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Date of Award
Dissertation - Pacific Access Restricted
Doctor of Philosophy (Ph.D.)
Pharmaceutical and Chemical Sciences
First Committee Member
Second Committee Member
Third Committee Member
Fourth Committee Member
The goal of cancer chemotherapy is to develop effective, safe, and well-tolerated medications. The over-expression of certain receptors on cancer cell membrane provides a basis for active targeting by not only specific interaction between drug delivery system and cells, but also facilitated cellular uptake via receptor-mediated endocytosis. In this study, LDV oligomers up to six LDV repeating units were synthesized via solid phase peptide synthesis method, and evaluated as drug carrier as well as targeting moiety to deliver doxorubicin (Dox) to human malignant melanoma cells (A375), which over-express integrin α 4 β 1 . Cells expressing different levels of integrin α 4 β 1 or modulated using integrin α 4 -specific siRNA knock-down technique were verified by western blot and PCR. Magnetic beads with tripeptides LDV, VDL, or LNV on the surface were used in the binding specificity studies. Results verified that LDV was the minimally required ligand sequence for the specific binding to integrin α 4 β 1 , of which the interaction depends on the amount of integrin and can be utilized for the design of targeted drug delivery. The studies on A375 cells uptake of FITC-labeled LDV oligomers examined the effects of EDTA, temperature, endocytosis inhibitor, and competitive ligand. Cellular uptake mechanism was revealed to be temperature-dependent, receptor-mediated endocytosis, involving the specific interaction between LDV and integrin α 4 β 1 . The internalization extent of LDV monomer was the highest and was also inhibited to the most by the addition of free LDV when compared to other LDV oligomers. Cytotoxicity profiles of Dox-conjugated LDV oligomers were obtained on wild-type A375, integrin α4 knock-down A375, and normal human epithelial keratinocytes (NHEK) using SRB assay. A significant decrease (3∼6 folds) in the cytotoxicity of oligo(LDV)-Dox on A375 cells were observed when the integrin α4 expression was knocked down by ∼50%. Cytotoxicity further decreased on NHEK, which has the lowest integrin α4 expression among three cell lines. In contrast to oligo(LDV)-Dox, free Dox was not able to differentiate between cancerous and normal cells. This result demonstrated the potential of oligo(LDV) as targeting ligand. However, increase of repeating LDV unit did not lead to any apparent trend in cytotoxicity capacity. To facilitate the intracellular Dox release, hydrazone bond (HYD) was introduced between LDV and Dox. In vitro Dox release profiles in pH 6.0, 7.4, and rat plasma proved the pH-sensitivity of LDV-HYD-Dox. Cytotoxicity studies showed an increased cytotoxic effect of LDV-HYD-Dox when compared with LDV-Dox on wild-type A375 (2.5 times), knock-down A375 (1.5 times); while no significant difference in cytotoxicity on NHEK was observed. In vivo animal study supported the in vitro findings on LDV-HYD-Dox, which showed a significant inhibition of tumor growth and longest mice life span when compared to free Dox, poly(L,D,V)-Dox, and LDV-Dox, with averagely only ¼ of the tumor size and almost twice the life span of that from the free Dox group. In conclusion, based on the concept of specific interaction between LDV and integrin α 4 β 1 , oligo(LDV)-Dox targeted drug delivery system was developed and proved to be effective in the delivery of Dox to melanoma cells.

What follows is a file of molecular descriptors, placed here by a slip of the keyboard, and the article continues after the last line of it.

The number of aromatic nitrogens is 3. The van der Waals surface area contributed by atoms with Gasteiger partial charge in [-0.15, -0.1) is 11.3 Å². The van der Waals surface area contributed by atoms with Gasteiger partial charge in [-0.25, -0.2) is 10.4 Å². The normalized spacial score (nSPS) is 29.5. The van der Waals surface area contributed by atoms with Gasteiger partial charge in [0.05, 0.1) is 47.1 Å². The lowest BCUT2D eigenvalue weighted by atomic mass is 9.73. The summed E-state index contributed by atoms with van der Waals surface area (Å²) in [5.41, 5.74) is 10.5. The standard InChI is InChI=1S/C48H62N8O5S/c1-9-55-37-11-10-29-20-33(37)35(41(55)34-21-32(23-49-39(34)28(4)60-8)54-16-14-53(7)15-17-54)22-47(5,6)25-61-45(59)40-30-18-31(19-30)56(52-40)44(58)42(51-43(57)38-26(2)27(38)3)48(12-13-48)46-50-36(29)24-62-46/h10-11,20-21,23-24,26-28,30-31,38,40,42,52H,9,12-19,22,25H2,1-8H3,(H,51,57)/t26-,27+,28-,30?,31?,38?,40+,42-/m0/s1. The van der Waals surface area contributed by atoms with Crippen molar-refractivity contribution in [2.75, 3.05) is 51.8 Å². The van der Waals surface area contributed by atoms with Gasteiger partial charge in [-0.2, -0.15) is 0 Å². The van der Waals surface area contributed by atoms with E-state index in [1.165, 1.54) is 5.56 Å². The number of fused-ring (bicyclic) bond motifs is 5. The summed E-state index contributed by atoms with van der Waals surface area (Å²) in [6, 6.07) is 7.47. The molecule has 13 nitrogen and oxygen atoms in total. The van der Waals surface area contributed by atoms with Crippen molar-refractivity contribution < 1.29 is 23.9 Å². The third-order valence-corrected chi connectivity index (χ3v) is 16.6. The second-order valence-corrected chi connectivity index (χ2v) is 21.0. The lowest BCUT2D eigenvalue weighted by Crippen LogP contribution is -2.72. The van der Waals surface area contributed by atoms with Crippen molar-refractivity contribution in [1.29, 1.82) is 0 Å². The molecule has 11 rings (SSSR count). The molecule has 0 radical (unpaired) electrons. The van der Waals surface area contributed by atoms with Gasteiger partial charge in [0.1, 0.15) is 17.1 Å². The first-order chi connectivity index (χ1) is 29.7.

Zhong, Sha. (2009). Leucine-aspartic acid-valine sequence as targeting ligand & drug carrier for doxorubicin delivery to melanoma cells. University of the Pacific, Dissertation - Pacific Access Restricted. https://scholarlycommons.pacific.edu/uop_etds/2399
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